Follow "Wood for Food" Blog by Email

Follow "Wood for Food" Blog by Email

Want to stay posted? If you'd like to receive an email when a new post is added to the Wood for Food blog, just type your address in the above field, and click "Submit."

Wednesday, December 10, 2014

The Greens Keeper Season Extender

When your cold frame is frozen shut with ice, 
it may feel like season extension has come to a close.

Enter: the "greens keeper" in your fridge.

I do not know why these work so well -- or why they cost so much. However, I do know they are worth every penny. (No, I do not sell Tupperware... I just grow fond of things that work really well in my kitchen.)

Traditionally, the lettuce keepers were shaped to fit a head of iceberg lettuce. As all foraging gardeners know, this shape does not necessarily match the dimensions of the goodies we bring into the kitchen.

Instead, the old style rectangular celery keepers work great, or the fancy new veggie keepers with either one or two vents to open or close, depending on what kind of food you are keeping.

In the dead of winter, the greens from my garden are as crisp as the day I picked them -- as long as I have remembered to pick them before the first deep freeze. I missed a lot of greens this year because the weather turned so cold so fast. I'm grateful for what I did harvest, though. My last harvest day was November 9th, and most of these greens were picked in the week before that, all from protected beds. A month after being picked, they are still in perfect condition (above). 

Today it occurs to me that a lettuce keeper and a cold frame have a lot more in common than you might think. Using either a cold frame outdoors or a greens keeper in the fridge, the process hinges on:
  1. Growing your plants so that they reach maturity in the fall. (Either way, having winter greens in a Northern climate is not about planting seeds in autumn... it's about planting them in July.)
  2. Protecting plants from a killing freeze.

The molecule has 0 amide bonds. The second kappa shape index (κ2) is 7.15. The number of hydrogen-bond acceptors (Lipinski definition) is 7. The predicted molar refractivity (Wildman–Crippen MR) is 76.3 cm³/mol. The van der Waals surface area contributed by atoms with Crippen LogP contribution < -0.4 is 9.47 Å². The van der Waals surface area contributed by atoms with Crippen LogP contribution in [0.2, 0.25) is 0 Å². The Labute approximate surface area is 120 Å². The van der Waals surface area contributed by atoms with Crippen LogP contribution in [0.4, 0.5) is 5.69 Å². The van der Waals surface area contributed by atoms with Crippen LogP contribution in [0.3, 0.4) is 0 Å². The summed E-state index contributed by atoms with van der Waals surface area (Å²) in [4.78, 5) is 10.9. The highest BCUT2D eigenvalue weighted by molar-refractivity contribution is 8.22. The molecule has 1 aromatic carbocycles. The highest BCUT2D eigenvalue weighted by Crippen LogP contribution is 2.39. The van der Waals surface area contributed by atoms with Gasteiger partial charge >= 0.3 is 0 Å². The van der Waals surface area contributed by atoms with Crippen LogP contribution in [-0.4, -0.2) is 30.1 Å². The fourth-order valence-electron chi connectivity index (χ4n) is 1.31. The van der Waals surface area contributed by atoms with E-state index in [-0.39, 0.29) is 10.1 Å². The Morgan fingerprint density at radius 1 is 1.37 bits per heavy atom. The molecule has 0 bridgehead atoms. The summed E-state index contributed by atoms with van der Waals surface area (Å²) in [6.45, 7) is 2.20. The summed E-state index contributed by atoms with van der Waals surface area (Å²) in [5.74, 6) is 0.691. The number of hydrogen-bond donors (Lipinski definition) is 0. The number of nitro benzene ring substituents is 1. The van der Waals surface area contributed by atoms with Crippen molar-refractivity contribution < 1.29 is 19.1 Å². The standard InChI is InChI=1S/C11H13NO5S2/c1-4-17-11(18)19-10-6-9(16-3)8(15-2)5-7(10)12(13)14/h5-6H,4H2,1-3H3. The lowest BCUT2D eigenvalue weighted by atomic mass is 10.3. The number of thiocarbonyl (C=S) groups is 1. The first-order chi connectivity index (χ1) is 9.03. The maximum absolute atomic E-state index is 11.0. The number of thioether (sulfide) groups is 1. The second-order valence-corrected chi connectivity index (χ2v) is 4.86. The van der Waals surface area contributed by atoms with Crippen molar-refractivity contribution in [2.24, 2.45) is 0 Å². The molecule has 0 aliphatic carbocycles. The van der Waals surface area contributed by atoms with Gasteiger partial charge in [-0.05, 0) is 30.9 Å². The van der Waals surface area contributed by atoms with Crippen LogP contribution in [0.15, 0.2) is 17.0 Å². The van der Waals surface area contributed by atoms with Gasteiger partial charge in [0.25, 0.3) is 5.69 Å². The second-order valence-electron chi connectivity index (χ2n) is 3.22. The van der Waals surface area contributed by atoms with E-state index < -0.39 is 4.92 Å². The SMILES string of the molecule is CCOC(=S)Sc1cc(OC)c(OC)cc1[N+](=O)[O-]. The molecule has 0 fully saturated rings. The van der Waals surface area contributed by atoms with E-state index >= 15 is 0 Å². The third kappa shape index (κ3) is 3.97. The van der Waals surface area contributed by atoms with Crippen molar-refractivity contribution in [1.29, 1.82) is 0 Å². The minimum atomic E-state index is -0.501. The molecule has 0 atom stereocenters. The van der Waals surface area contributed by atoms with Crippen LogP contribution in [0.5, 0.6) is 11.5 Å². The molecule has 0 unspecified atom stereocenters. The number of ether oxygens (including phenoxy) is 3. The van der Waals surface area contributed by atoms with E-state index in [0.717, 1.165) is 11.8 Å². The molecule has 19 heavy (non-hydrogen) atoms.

3. Maintaining (not really growing) fresh mature plants so that they can be eaten during winter.

♢     ♢     ♢     ♢     ♢     

My experience so far shows the following results...

Greens that last exceptionally long in a veggie keeper:

✯   Kale   ✯   Swiss Chard   ✯   Many lettuce varieties  ✯  Dark purple beet greens

Greens that keep reasonably long:

✯ Green Orach
Regular Beet greens
✯ Love Lies Bleeding Amaranth leaves
✯ Chives
 ✯ Carrot greens
 Some lettuce varieties

Greens that must be kept separate because they are the first to go:

✯ French sorrel

Of course you can use these keepers for other veggies such as carrots and celery, but I find those do fine in the crisper drawer of the fridge. For the valuable real estate inside my keepers, I prioritize greens.

♢     ♢     ♢     ♢     ♢     

Food for Thought:

As exciting as it is to have food alive and growing in December 
even after a hardcore freeze 
-- and yes, this means a lot to me --

For the volume of greens I am keeping alive in my cold frame this winter and for the amount of work that went into this project...

A greens keeper can actually hold quite a lot
(And I have several -- mostly second-hand purchases, a couple bought new)

I'm willing to acknowledge the square footage and work vs. yield ratio, but I'm not giving up the underground cold frame for anything. It's too much fun having live plants outdoors during winter! There is no plastic needed for cold frames, they don't take up space in your fridge, and they require no electricity. I'm also learning that you can transplant a higher number of plants into the cold frame in autumn: each plant does not need a lot of space as they are not doing much growing during winter. This practice would increase the yield. 

Plus in the spring, the cold frame will begin to produce 
before anything else even gets started. I can't wait...

No comments:

Post a Comment

Thank you for commenting on the Wood for Food blog! Your feedback is much appreciated. :-)